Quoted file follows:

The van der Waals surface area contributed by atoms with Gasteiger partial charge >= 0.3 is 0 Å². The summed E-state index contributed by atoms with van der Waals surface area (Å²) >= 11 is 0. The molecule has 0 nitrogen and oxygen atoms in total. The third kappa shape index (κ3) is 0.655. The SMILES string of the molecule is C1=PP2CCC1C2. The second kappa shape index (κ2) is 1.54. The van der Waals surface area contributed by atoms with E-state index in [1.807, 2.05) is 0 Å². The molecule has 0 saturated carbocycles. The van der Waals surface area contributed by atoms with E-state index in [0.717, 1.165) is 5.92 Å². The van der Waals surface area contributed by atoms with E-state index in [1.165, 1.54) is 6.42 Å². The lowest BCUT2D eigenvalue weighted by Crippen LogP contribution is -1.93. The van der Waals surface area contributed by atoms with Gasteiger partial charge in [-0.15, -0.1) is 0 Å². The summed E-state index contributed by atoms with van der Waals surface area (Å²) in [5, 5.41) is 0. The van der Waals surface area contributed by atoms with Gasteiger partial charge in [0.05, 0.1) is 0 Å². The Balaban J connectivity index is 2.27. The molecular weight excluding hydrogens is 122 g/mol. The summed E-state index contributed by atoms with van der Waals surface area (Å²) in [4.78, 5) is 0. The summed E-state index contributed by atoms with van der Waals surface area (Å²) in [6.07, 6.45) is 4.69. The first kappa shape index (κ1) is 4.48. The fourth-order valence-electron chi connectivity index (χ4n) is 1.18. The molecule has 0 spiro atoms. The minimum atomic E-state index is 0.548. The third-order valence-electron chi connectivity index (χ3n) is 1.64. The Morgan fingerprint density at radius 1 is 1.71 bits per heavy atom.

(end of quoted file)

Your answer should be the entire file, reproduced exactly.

The van der Waals surface area contributed by atoms with Gasteiger partial charge >= 0.3 is 0 Å². The summed E-state index contributed by atoms with van der Waals surface area (Å²) >= 11 is 0. The molecule has 0 nitrogen and oxygen atoms in total. The third kappa shape index (κ3) is 0.655. The SMILES string of the molecule is C1=PP2CCC1C2. The second kappa shape index (κ2) is 1.54. The van der Waals surface area contributed by atoms with E-state index in [1.807, 2.05) is 0 Å². The molecule has 0 saturated carbocycles. The van der Waals surface area contributed by atoms with E-state index in [0.717, 1.165) is 5.92 Å². The van der Waals surface area contributed by atoms with E-state index in [1.165, 1.54) is 6.42 Å². The lowest BCUT2D eigenvalue weighted by Crippen LogP contribution is -1.93. The van der Waals surface area contributed by atoms with Gasteiger partial charge in [-0.15, -0.1) is 0 Å². The summed E-state index contributed by atoms with van der Waals surface area (Å²) in [5, 5.41) is 0. The van der Waals surface area contributed by atoms with Gasteiger partial charge in [0.05, 0.1) is 0 Å². The Balaban J connectivity index is 2.27. The molecular weight excluding hydrogens is 122 g/mol. The summed E-state index contributed by atoms with van der Waals surface area (Å²) in [4.78, 5) is 0. The summed E-state index contributed by atoms with van der Waals surface area (Å²) in [6.07, 6.45) is 4.69. The first kappa shape index (κ1) is 4.48. The fourth-order valence-electron chi connectivity index (χ4n) is 1.18. The molecule has 0 spiro atoms. The minimum atomic E-state index is 0.548. The third-order valence-electron chi connectivity index (χ3n) is 1.64. The Morgan fingerprint density at radius 1 is 1.71 bits per heavy atom.